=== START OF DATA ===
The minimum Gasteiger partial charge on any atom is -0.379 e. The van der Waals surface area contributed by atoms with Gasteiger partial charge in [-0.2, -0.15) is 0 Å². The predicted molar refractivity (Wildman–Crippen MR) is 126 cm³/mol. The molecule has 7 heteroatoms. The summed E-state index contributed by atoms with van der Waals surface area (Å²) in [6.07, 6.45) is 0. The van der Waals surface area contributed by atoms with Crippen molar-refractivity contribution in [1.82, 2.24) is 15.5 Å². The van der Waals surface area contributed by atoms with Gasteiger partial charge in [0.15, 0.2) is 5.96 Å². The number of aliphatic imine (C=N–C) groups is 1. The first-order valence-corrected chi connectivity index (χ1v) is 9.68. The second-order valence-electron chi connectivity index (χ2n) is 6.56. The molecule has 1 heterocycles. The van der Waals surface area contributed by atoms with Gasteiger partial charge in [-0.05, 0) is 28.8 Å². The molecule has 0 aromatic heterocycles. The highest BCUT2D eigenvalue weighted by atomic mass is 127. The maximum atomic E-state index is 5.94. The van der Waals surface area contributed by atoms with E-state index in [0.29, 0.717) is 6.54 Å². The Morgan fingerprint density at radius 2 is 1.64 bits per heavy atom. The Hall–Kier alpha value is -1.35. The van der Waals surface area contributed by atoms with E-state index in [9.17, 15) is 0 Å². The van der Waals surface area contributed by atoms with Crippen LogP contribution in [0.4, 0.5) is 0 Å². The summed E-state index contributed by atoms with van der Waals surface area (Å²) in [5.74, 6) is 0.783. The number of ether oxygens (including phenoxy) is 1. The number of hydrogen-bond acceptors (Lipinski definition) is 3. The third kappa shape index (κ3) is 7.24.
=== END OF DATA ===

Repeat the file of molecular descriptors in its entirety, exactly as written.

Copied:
The minimum Gasteiger partial charge on any atom is -0.379 e. The van der Waals surface area contributed by atoms with Gasteiger partial charge in [-0.2, -0.15) is 0 Å². The predicted molar refractivity (Wildman–Crippen MR) is 126 cm³/mol. The molecule has 7 heteroatoms. The summed E-state index contributed by atoms with van der Waals surface area (Å²) in [6.07, 6.45) is 0. The van der Waals surface area contributed by atoms with Crippen molar-refractivity contribution in [1.82, 2.24) is 15.5 Å². The van der Waals surface area contributed by atoms with Gasteiger partial charge in [0.15, 0.2) is 5.96 Å². The number of aliphatic imine (C=N–C) groups is 1. The first-order valence-corrected chi connectivity index (χ1v) is 9.68. The second-order valence-electron chi connectivity index (χ2n) is 6.56. The molecule has 1 heterocycles. The van der Waals surface area contributed by atoms with Gasteiger partial charge in [-0.05, 0) is 28.8 Å². The molecule has 0 aromatic heterocycles. The highest BCUT2D eigenvalue weighted by atomic mass is 127. The maximum atomic E-state index is 5.94. The van der Waals surface area contributed by atoms with E-state index in [0.29, 0.717) is 6.54 Å². The Morgan fingerprint density at radius 2 is 1.64 bits per heavy atom. The Hall–Kier alpha value is -1.35. The van der Waals surface area contributed by atoms with E-state index in [9.17, 15) is 0 Å². The van der Waals surface area contributed by atoms with Crippen LogP contribution in [0.4, 0.5) is 0 Å². The summed E-state index contributed by atoms with van der Waals surface area (Å²) in [5.74, 6) is 0.783. The number of ether oxygens (including phenoxy) is 1. The number of hydrogen-bond acceptors (Lipinski definition) is 3. The third kappa shape index (κ3) is 7.24.